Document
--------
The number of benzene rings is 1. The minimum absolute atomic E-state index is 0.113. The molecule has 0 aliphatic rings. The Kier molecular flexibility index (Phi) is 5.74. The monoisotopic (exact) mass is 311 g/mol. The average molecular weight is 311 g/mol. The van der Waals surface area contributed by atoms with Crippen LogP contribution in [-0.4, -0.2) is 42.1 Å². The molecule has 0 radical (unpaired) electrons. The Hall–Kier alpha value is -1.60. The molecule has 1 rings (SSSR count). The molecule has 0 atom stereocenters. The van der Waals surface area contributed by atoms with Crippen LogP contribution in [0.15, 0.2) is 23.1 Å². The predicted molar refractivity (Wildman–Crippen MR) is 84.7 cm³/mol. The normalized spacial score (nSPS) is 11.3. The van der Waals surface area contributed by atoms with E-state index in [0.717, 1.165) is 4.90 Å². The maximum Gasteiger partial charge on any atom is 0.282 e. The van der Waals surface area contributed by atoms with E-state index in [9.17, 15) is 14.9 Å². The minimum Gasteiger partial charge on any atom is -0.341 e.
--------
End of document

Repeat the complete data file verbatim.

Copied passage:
The number of benzene rings is 1. The minimum absolute atomic E-state index is 0.113. The molecule has 0 aliphatic rings. The Kier molecular flexibility index (Phi) is 5.74. The monoisotopic (exact) mass is 311 g/mol. The average molecular weight is 311 g/mol. The van der Waals surface area contributed by atoms with Crippen LogP contribution in [-0.4, -0.2) is 42.1 Å². The molecule has 0 radical (unpaired) electrons. The Hall–Kier alpha value is -1.60. The molecule has 1 rings (SSSR count). The molecule has 0 atom stereocenters. The van der Waals surface area contributed by atoms with Crippen LogP contribution in [0.15, 0.2) is 23.1 Å². The predicted molar refractivity (Wildman–Crippen MR) is 84.7 cm³/mol. The normalized spacial score (nSPS) is 11.3. The van der Waals surface area contributed by atoms with E-state index in [0.717, 1.165) is 4.90 Å². The maximum Gasteiger partial charge on any atom is 0.282 e. The van der Waals surface area contributed by atoms with E-state index in [9.17, 15) is 14.9 Å². The minimum Gasteiger partial charge on any atom is -0.341 e.